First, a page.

Every time I plan a full schedule of work and classes, or am actually making progress in getting my life organized, something dire happens. I was excited about three new classes for this fall, classes in media or approaches that are new to me. However, my 90-year-old mother fell about 2 weeks ago and has been in the hospital since her hip surgery, with ever increasing complications. I haven’t had time to do much work, so until I get my life straightened out again, I thought of the many wonderful artists in the Baltimore area that you might enjoy looking at. Of course, there are many more than I can list here—Baltimore is full of talent, so here are a few to begin with.
My first class would have been Encaustic, with Lynn Poshepny. Lynn is a wonderfully enthusiastic and generous artist brimming with new ideas, and I was very sorry to have to give up that class, though I’m hoping to take it in the future. (I am still able to take Extrapolations with Wendy Cohen, whose teaching and ideas have me thinking in new ways about abstract art, and my Printmaking course doesn’t begin for a few more weeks.)
A few weeks ago I was delighted when Craig L. Haupt introduced himself at the opening for Station North’s Salon Show. His whimsical and inventive work fascinates me and never fails to boost my mood. One of his current projects is “The House that Jack Built,” for which he solicited suggestions from viewers as to what they would like to see included in the work.
Sam Robinson’s interiors, figures, landscapes, and equestrian art are gorgeous as he captures so beautifully the essence of his subjects. I particularly love the beautiful light in his comfortable, inviting, interiors, and the excitement and action in the racing paintings. I have to thank Sam as well for some very helpful tips on my own work.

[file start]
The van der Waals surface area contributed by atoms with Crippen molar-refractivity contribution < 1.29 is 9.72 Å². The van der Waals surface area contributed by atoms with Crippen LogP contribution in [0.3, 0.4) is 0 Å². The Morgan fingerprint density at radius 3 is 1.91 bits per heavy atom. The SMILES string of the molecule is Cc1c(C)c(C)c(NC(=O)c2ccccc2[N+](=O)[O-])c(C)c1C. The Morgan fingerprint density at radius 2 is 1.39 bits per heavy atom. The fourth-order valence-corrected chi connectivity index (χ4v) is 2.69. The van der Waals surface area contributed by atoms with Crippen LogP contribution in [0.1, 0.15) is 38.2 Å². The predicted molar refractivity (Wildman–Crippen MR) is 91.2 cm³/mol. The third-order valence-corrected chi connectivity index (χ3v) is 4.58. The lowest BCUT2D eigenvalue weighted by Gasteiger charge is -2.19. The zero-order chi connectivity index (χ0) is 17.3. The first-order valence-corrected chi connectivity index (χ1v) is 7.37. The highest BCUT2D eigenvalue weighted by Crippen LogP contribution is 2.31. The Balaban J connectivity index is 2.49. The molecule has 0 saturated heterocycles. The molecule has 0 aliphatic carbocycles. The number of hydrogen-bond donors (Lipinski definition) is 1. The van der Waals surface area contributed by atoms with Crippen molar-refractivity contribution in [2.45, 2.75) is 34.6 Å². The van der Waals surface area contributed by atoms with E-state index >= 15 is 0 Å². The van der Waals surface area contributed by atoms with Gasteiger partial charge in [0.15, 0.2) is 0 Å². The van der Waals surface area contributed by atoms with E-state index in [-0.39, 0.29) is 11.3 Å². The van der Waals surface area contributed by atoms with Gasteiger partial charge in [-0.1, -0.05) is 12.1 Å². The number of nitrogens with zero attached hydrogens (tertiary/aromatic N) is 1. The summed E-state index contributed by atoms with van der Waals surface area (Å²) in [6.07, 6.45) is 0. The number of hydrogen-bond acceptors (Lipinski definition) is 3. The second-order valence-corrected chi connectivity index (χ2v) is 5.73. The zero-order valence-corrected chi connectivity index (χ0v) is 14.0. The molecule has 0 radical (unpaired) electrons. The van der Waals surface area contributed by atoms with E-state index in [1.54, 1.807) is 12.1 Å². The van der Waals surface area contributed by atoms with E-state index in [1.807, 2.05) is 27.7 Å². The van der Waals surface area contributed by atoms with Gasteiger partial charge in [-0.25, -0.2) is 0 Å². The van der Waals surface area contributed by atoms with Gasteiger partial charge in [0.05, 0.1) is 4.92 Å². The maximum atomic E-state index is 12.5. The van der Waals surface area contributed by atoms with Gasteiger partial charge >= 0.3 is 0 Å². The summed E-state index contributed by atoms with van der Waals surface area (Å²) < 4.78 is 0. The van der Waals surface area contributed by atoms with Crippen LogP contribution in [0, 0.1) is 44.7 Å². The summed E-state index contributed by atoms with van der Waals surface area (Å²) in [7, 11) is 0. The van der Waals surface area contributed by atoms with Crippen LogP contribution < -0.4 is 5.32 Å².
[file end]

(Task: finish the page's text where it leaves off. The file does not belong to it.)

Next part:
If you love the natural world, you will love Meg Page’s exceptional watercolors, reminiscent of Durer in many ways.
Don’t miss Maxine Taylor‘s abstracts, full of motion and color. I can spend a great deal of time with each one, looking at the numerous small drawings which are perfectly integrated into the larger painting. Her Baltimore rowhouse paintings are also not to be missed.
A little farther afield, in Philadelphia, is Cynthia Harvey, whose art I stumbled upon on the internet. The forms of her figures are so simple and yet they include all the expression needed to give a complete feel for the figure and the personality behind it.
These are just a tiny sample of all the talent in Baltimore. I hope to add some more in the future, and also to get back to work myself very soon. For now, I hope you enjoy these artists’ work as much as I do.